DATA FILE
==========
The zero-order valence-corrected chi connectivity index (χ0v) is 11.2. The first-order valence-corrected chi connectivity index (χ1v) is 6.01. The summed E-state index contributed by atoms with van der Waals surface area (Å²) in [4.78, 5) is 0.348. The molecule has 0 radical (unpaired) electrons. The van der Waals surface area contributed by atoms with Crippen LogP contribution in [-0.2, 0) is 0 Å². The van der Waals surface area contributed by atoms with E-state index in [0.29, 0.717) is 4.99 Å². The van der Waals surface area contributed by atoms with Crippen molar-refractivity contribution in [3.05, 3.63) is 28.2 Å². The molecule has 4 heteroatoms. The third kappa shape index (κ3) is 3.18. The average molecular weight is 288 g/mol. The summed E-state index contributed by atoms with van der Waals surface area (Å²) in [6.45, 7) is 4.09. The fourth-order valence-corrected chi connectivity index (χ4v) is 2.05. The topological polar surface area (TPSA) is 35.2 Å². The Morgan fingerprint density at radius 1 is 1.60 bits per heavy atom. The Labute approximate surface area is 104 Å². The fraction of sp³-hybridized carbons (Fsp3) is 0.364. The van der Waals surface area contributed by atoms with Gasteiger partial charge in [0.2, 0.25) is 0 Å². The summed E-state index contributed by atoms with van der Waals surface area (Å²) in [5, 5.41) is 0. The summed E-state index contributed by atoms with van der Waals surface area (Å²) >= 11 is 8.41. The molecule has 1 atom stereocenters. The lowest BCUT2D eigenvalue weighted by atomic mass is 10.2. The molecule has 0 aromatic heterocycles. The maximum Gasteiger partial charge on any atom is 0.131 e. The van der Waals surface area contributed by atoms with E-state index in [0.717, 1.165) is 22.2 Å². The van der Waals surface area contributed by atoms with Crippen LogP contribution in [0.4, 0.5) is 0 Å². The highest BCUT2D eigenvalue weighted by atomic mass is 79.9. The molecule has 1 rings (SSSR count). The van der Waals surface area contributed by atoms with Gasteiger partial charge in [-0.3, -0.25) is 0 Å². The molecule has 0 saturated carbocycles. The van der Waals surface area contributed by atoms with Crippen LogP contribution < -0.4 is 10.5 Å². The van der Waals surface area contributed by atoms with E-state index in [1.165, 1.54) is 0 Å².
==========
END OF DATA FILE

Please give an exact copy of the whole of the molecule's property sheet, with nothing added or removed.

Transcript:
The zero-order valence-corrected chi connectivity index (χ0v) is 11.2. The first-order valence-corrected chi connectivity index (χ1v) is 6.01. The summed E-state index contributed by atoms with van der Waals surface area (Å²) in [4.78, 5) is 0.348. The molecule has 0 radical (unpaired) electrons. The van der Waals surface area contributed by atoms with Crippen LogP contribution in [-0.2, 0) is 0 Å². The van der Waals surface area contributed by atoms with E-state index in [0.29, 0.717) is 4.99 Å². The van der Waals surface area contributed by atoms with Crippen molar-refractivity contribution in [3.05, 3.63) is 28.2 Å². The molecule has 4 heteroatoms. The third kappa shape index (κ3) is 3.18. The average molecular weight is 288 g/mol. The summed E-state index contributed by atoms with van der Waals surface area (Å²) in [6.45, 7) is 4.09. The fourth-order valence-corrected chi connectivity index (χ4v) is 2.05. The topological polar surface area (TPSA) is 35.2 Å². The Morgan fingerprint density at radius 1 is 1.60 bits per heavy atom. The Labute approximate surface area is 104 Å². The fraction of sp³-hybridized carbons (Fsp3) is 0.364. The van der Waals surface area contributed by atoms with Gasteiger partial charge in [0.2, 0.25) is 0 Å². The summed E-state index contributed by atoms with van der Waals surface area (Å²) in [5, 5.41) is 0. The summed E-state index contributed by atoms with van der Waals surface area (Å²) >= 11 is 8.41. The molecule has 1 atom stereocenters. The lowest BCUT2D eigenvalue weighted by atomic mass is 10.2. The molecule has 0 aromatic heterocycles. The maximum Gasteiger partial charge on any atom is 0.131 e. The van der Waals surface area contributed by atoms with E-state index in [0.717, 1.165) is 22.2 Å². The van der Waals surface area contributed by atoms with Crippen LogP contribution in [0.4, 0.5) is 0 Å². The highest BCUT2D eigenvalue weighted by atomic mass is 79.9. The molecule has 1 rings (SSSR count). The van der Waals surface area contributed by atoms with Gasteiger partial charge in [-0.3, -0.25) is 0 Å². The molecule has 0 saturated carbocycles. The van der Waals surface area contributed by atoms with Crippen LogP contribution < -0.4 is 10.5 Å². The van der Waals surface area contributed by atoms with E-state index in [1.165, 1.54) is 0 Å².